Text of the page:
How We Lost (the Microbial) World War III – Even Before it Began

January 23, 2015

London in 1941 was under Hitler’s siege.  Nightly bombing raids delivered terror, destruction and disease.  Fifty-five miles to London’s northwest, Alan Turing and his mathematical geniuses were working around the clock in hushed Bletchley to break the Germans’ enigma radio signal encryption device, hoping to stop the U-boat carnage in the North Atlantic.  Meanwhile, 30 miles to their south, in Oxford, another expert team was diligently working to explore new approaches to combat the war’s most lethal killer, bacterial infections.

Twelve years earlier, Professor Alexander Fleming had (re)discovered a compound he called penicillin.  Following Fleming’s discovery, Howard Florey and Ernst Chain assembled a biochemical team at Oxford to extract and purify sufficient material to begin the first clinical testing.  On February 12 of the same year, Albert Alexander, a 43-year-old local policeman, became the first patient dosed after having developed advanced bacterial septicemia from which he had already lost one of his eyes.  Albert saw dramatic improvement when treated with the limited supply of penicillin available, but died when drug supply ran out.  The new biological arms race was on.

Seventy-fours years since Albert’s treatment, the human population has more than tripled from ~2.25B to ~7B.  For humans, the average generation span is 25 years, meaning that three generations have passed since Albert’s treatment.  In the microbial world, generations pass in 12 – 60 minutes, meaning that ~1.3M generations have passed since Albert’s treatment, with each generation providing the opportunity for selection pressure-driven evolution.  Advantage: microbes.

The struggle between humans and disease-causing microorganisms is timeless.  The earliest evidence of human antibiotic use dates back to ~300 AD and the bones of Sudanese Nubian populations living near the Dakhleh Oasis in Egypt during the Roman Period.  Other antimicrobial drugs may have been used even before then, but it is the uniquely strong chelation properties of tetracycline that allow it to be detected in hydroxyapatite in teeth and bones of these Egyptians.  Many of the traditional medicines that have been used over the millennia have since been shown to rely on the presence of antibiotics as their active ingredient.  Artemisinin, for example, remains our only currently effective drug to treat malaria.  It was extracted from the Artemisia plant after having been long used in Traditional Chinese Medicine.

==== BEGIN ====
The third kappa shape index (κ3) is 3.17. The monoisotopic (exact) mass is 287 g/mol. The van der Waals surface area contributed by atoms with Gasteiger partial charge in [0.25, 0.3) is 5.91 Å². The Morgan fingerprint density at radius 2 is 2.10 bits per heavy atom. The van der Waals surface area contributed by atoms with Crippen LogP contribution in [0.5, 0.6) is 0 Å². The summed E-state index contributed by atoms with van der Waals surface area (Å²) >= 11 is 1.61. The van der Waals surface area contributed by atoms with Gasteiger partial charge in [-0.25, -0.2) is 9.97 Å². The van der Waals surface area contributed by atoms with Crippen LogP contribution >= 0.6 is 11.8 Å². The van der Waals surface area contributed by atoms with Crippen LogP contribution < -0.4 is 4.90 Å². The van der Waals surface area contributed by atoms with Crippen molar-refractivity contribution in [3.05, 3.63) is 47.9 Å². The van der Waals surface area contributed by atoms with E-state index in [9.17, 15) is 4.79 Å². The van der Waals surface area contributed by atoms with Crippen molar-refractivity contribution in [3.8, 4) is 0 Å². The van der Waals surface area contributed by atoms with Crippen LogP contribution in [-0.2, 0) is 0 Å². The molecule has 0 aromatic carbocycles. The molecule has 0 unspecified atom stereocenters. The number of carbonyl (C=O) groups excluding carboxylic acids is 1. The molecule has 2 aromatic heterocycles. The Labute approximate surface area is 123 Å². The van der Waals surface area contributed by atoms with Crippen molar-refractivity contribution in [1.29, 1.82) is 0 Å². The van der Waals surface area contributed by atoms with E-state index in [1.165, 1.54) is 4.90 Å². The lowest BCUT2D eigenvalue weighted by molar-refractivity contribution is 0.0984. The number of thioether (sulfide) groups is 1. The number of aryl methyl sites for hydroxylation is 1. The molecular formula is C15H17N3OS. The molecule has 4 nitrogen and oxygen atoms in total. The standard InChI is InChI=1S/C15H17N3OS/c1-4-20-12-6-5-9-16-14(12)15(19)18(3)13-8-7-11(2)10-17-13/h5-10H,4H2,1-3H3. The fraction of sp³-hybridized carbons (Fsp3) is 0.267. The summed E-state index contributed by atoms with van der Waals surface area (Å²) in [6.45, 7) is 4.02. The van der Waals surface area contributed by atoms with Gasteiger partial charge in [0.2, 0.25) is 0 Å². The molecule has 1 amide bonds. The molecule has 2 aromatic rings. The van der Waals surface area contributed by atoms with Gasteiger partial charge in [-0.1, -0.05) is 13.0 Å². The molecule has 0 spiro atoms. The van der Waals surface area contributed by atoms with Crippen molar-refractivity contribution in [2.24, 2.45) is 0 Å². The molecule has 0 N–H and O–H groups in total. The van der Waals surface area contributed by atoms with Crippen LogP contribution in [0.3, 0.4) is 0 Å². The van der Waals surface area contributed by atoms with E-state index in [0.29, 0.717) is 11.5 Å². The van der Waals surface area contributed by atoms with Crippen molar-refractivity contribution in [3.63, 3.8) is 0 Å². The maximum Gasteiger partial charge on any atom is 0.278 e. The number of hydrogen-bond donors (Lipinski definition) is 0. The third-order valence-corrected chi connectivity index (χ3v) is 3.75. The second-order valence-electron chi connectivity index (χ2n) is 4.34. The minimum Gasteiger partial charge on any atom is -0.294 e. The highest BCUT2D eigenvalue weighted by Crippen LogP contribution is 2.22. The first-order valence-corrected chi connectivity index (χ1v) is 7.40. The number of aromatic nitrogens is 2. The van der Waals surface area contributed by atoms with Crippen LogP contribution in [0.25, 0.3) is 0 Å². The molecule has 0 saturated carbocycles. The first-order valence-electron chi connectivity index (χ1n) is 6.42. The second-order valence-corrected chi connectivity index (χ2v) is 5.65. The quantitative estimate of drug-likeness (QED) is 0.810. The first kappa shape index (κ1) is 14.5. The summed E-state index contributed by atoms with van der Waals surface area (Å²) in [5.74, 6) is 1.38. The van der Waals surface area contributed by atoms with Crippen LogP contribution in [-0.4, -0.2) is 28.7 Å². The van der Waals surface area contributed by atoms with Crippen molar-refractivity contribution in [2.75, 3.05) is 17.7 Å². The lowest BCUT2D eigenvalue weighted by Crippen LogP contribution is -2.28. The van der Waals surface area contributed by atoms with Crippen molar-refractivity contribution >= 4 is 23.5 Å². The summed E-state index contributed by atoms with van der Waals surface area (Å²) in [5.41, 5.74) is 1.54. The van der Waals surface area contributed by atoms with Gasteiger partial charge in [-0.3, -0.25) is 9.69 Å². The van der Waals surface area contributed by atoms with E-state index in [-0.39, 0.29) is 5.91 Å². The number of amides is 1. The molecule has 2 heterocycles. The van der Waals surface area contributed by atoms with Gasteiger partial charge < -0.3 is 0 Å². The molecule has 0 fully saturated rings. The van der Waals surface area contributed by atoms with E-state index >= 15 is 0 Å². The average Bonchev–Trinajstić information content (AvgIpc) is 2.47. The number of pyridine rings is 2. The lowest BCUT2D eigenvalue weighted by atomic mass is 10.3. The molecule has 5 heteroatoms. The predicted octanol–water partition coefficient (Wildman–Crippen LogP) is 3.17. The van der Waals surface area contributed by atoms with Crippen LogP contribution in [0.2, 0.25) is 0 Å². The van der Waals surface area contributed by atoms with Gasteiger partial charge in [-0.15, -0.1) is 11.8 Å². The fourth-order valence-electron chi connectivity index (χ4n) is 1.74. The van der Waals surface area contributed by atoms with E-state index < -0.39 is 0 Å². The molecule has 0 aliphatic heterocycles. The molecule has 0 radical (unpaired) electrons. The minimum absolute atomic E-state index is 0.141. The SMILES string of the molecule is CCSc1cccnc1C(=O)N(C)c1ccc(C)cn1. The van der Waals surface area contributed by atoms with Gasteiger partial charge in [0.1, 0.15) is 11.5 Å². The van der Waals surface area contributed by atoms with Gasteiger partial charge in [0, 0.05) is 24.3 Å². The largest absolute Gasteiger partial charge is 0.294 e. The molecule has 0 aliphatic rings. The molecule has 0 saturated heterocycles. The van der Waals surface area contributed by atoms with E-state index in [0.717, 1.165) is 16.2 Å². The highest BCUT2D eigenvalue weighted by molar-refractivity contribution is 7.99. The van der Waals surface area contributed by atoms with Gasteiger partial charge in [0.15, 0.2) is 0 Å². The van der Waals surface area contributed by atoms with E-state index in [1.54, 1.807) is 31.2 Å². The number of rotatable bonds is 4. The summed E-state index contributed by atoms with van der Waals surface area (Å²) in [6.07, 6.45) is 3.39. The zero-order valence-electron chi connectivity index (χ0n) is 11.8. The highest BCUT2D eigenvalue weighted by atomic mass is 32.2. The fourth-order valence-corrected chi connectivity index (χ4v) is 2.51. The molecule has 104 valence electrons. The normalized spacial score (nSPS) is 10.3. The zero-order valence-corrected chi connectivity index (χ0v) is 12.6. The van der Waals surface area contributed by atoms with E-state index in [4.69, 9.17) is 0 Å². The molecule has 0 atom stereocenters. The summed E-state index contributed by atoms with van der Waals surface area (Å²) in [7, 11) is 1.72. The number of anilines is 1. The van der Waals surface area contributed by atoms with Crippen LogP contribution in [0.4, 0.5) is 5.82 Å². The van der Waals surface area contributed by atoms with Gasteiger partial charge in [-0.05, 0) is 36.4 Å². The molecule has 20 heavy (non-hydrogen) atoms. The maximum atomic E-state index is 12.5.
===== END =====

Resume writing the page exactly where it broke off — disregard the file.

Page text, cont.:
Beyond Fleming and Florey et al., the beneficial widespread use of antibiotics in modern times can be credited to Paul Ehrlich, who had the vision to see that compounds could be made and found that had specific activity on bacteria, while being sufficiently non-toxic to the patient.  Ehrlich focused his energies on syphilis, then an incurable and highly prevalent and debilitating sexually transmitted bacterial infection.  Given the tools of the day it is nothing short of remarkable that Ehrlich did in fact make and test an active compound (~1910), subsequently marketed by Hoechst as Salvarsan, and used as the standard of care in syphilis for many years.  One hundred years later, we still do not know its mechanism of action.

However, despite extraordinary strides in modern antibiotic development, we find ourselves at a near standstill.  This week “The End of Antibiotics” was front and center at the World Economic Forum (WEF) in Davos.  Jeff Drazen (editor of the New England Journal of Medicine) led the discussion among Nobel laureates and other experts on how the world must more effectively wrangle with the tremendous threat posed by rapid dissemination of multi-drug resistant super bugs.  In economic parlance, the overuse of antibiotics is a so-called “tragedy of the commons” in which self-interested behavior of one person or group has broad implications for society writ large.  The misguided use of antibiotics to treat infections like influenza (as a virus, it is not susceptible to antibiotics); widespread and ineffective use of antibiotics without prescriptions in the developing world; and release of antibiotics into ecosystems from large-scale industrial agricultural and human waste have synergized to drive multi-drug resistance throughout the globe.  The economics of finding ways to limit the use of antibiotics in ways analogous to reducing greenhouse gas emissions was on center stage at WEF 2015.